We live too close to our neighbors. Way too close. One day we hope to live on a place with some land around it. I'd like to be able to walk around in my fundawear outside or pee off my deck if I was so inclined or do that crazy Kevin Costner Dances With Wolves Dance out around a big fire out behind the house if the urge struck me. Or just sit and not be able to look inside someone's back sliding glass door. One day. Some day.
When you live in close proximity to neighbors you hear stuff. Way too much stuff. One of the many things we hear from some of our neighbors is their dogs. Two little Shit-zoos (I know the breed is spelled incorrectly, but it's the only form of violence I can extend toward the little buggers right now) who are "let out" regularly throughout the day. And when they're "let out," which is right behind our back fence, they do nothing but yip at each other until they're "let in." This is not the baying of a hound or the excitement of a beagle; no, this is a Shitzooean yip fest for twenty to thirty minutes.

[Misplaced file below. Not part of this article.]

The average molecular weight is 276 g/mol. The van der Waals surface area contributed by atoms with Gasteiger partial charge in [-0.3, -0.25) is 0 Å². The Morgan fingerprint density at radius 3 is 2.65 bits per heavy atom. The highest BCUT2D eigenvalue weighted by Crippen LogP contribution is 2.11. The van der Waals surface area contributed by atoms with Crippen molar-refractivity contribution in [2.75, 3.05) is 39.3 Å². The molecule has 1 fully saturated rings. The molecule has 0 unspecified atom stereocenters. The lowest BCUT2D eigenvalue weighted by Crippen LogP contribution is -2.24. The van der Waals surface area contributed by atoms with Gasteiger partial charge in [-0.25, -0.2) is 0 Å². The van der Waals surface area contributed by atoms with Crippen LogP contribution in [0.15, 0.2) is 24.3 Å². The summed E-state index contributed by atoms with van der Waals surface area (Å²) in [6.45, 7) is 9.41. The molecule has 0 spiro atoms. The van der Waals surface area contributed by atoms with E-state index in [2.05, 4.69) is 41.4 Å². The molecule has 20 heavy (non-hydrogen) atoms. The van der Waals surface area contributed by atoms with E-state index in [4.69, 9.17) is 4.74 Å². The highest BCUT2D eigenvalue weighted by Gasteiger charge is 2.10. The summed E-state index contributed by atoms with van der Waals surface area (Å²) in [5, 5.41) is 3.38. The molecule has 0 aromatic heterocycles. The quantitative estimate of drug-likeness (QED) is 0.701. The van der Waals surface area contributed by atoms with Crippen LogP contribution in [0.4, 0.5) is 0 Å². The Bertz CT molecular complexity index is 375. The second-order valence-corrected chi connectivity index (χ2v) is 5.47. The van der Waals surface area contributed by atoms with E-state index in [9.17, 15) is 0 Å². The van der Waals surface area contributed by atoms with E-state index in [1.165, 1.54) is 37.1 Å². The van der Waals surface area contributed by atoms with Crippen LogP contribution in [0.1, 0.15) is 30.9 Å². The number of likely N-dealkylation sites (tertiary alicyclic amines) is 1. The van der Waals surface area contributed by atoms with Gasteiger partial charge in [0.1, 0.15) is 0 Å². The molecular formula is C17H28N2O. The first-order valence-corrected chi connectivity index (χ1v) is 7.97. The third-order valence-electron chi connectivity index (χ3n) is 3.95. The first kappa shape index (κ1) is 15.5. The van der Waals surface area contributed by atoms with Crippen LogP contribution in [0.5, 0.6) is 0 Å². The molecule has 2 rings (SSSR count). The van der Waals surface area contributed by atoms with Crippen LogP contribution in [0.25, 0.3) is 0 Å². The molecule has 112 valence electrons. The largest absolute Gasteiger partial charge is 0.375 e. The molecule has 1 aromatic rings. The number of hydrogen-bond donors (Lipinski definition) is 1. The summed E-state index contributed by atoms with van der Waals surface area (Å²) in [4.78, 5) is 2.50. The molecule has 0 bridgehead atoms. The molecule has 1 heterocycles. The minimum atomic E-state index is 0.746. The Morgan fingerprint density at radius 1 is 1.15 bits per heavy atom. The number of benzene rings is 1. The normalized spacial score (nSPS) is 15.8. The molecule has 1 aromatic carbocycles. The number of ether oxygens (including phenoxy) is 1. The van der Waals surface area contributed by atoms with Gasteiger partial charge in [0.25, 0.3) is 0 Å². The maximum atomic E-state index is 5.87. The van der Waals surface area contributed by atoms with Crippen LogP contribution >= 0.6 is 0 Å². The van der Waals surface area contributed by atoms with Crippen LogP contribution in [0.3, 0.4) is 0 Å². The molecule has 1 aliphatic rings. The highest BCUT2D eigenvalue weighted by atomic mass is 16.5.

We received a letter last week from the management group for our housing division. Subject? Repeated complaints of barking dogs. Now we have not formally complained, but evidently enough people have to warrant a letter being sent out. But you know the effectiveness of letters, right? A whole lotta nothing. I sat down at the dinner table last night, with the windows open to the brisk CO breezes, to ask everybody around our round table, "Well, tell me about your day?" And what to my wondering ears should appear? Barkapalooza. My girlfriend and I sit down later that evening to catch the forecast for the weekend and just at the moment our weather guru is about to tell us the temps - Yipee-tie-yay. Snuggled up beside the same girlfriend last night because Sept. nights in CO are made for snuggling, getting ready to whisper in her ear the attributes of her beauty and how I dream of peeing off the deck one day and suddenly the crisp, cool silence is broken by the sound of two little oriental of origin peckerwoods. This led to using words my mother told me never to say.
I'm not sure what the solution is, if there even is one. We live too close to our neighbors. Way too close. Of course, I guess I could just go ahead and start living out some of my dreams - walking around outside in my loincloth, relieving myself in broad daylight when I gotta go, and dancing native-like around a cracklin' fire until the wee hours of the morning. Maybe I will. But that would probably prompt a letter from the management group of our housing division. But you know the effectiveness of letters, right?